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Calculus I, Section 1.2, #30
Mathematical Models; A Catalog of Essential Functions
It makes sense that the larger the area of a region, the larger the number of species that inhabit the region.
Many ecologists have modeled the species-area relation with a power function and, in particular, the number
of species S of bats living in caves in central Mexico has been related to the surface area of the caves by the
equation S = 0.7A0.3 .1
a. The cave called Misión Imposible near Puebla, Mexico, has a surface area of A = 60 m2 . How many
species of bats would you expect to find in that cave?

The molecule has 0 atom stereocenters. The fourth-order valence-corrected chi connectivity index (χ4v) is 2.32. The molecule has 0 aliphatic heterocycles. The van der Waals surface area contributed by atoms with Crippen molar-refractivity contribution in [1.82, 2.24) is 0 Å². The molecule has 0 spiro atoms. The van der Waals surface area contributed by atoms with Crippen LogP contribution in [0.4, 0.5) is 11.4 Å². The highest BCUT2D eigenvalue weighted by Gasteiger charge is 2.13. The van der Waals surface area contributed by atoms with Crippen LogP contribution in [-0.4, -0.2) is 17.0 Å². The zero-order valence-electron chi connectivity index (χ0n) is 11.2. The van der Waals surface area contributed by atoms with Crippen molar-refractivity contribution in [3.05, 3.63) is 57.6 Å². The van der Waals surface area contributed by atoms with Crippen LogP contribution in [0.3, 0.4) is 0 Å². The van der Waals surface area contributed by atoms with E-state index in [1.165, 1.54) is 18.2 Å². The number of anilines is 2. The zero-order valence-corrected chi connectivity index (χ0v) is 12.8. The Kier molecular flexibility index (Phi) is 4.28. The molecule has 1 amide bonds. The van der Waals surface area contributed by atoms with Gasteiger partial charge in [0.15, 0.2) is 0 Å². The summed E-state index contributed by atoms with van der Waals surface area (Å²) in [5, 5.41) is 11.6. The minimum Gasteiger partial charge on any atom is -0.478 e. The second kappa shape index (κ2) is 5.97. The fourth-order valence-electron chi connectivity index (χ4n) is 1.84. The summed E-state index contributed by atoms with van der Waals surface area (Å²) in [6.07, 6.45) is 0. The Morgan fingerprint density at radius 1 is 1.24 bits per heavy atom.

Here we are given the area and asked to find the number of species. We substitute into the given
S = 0.7A0.3
= 0.7 · 600.3
≈ 2.39
Thus we should expect to find 2 or 3 species in the cave.
b. If you discover that 4 species of bats live in a cave, estimate the area of the cave.
We are given the number of species and tasked to find the area of the cave. We substitute into the
given relation
S = 0.7A0.3
4 = 0.7A0.3
= A0.3
= A3/10
10/3 10/3
= A3/10
333.58 ≈ A
Thus the surface area of the cave is about 333.58 m2.
1 Stewart,
Calculus, Early Transcendentals, p. 36, #30.